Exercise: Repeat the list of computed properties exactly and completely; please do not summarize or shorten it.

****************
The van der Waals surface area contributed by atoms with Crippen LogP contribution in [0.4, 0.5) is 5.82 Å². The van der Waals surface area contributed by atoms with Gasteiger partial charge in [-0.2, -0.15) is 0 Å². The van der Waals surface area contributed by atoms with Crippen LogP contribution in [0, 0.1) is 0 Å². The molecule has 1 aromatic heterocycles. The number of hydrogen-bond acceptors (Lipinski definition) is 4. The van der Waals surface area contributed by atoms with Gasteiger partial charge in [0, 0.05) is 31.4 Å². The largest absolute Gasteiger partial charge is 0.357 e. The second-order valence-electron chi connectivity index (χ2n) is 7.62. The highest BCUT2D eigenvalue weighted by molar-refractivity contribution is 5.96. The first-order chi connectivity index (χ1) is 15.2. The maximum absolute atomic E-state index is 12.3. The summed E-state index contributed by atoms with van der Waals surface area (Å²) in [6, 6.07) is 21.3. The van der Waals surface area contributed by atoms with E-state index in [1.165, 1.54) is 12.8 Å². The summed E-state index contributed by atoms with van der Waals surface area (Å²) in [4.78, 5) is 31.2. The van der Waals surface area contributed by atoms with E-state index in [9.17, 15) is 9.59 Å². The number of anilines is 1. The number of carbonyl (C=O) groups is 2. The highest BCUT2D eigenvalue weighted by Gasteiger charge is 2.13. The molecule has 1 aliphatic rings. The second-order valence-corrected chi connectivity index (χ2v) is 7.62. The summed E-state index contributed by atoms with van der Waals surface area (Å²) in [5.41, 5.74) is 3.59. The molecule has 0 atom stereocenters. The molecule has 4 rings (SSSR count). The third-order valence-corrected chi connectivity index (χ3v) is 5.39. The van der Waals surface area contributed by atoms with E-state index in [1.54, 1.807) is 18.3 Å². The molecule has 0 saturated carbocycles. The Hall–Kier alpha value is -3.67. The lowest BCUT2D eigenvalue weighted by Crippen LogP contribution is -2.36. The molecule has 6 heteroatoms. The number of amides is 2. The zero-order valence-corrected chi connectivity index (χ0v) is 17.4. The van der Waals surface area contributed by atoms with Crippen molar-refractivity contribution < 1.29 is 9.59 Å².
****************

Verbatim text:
The van der Waals surface area contributed by atoms with Crippen LogP contribution in [0.4, 0.5) is 5.82 Å². The van der Waals surface area contributed by atoms with Gasteiger partial charge in [-0.2, -0.15) is 0 Å². The van der Waals surface area contributed by atoms with Crippen LogP contribution in [0, 0.1) is 0 Å². The molecule has 1 aromatic heterocycles. The number of hydrogen-bond acceptors (Lipinski definition) is 4. The van der Waals surface area contributed by atoms with Gasteiger partial charge in [0, 0.05) is 31.4 Å². The largest absolute Gasteiger partial charge is 0.357 e. The second-order valence-electron chi connectivity index (χ2n) is 7.62. The highest BCUT2D eigenvalue weighted by molar-refractivity contribution is 5.96. The first-order chi connectivity index (χ1) is 15.2. The maximum absolute atomic E-state index is 12.3. The summed E-state index contributed by atoms with van der Waals surface area (Å²) in [6, 6.07) is 21.3. The van der Waals surface area contributed by atoms with E-state index in [1.165, 1.54) is 12.8 Å². The summed E-state index contributed by atoms with van der Waals surface area (Å²) in [4.78, 5) is 31.2. The van der Waals surface area contributed by atoms with E-state index in [9.17, 15) is 9.59 Å². The number of anilines is 1. The number of carbonyl (C=O) groups is 2. The highest BCUT2D eigenvalue weighted by Gasteiger charge is 2.13. The molecule has 1 aliphatic rings. The second-order valence-corrected chi connectivity index (χ2v) is 7.62. The summed E-state index contributed by atoms with van der Waals surface area (Å²) in [5.41, 5.74) is 3.59. The molecule has 0 atom stereocenters. The molecule has 4 rings (SSSR count). The third-order valence-corrected chi connectivity index (χ3v) is 5.39. The van der Waals surface area contributed by atoms with E-state index in [1.54, 1.807) is 18.3 Å². The molecule has 0 saturated carbocycles. The Hall–Kier alpha value is -3.67. The lowest BCUT2D eigenvalue weighted by Crippen LogP contribution is -2.36. The molecule has 6 heteroatoms. The number of amides is 2. The zero-order valence-corrected chi connectivity index (χ0v) is 17.4. The van der Waals surface area contributed by atoms with Crippen molar-refractivity contribution < 1.29 is 9.59 Å².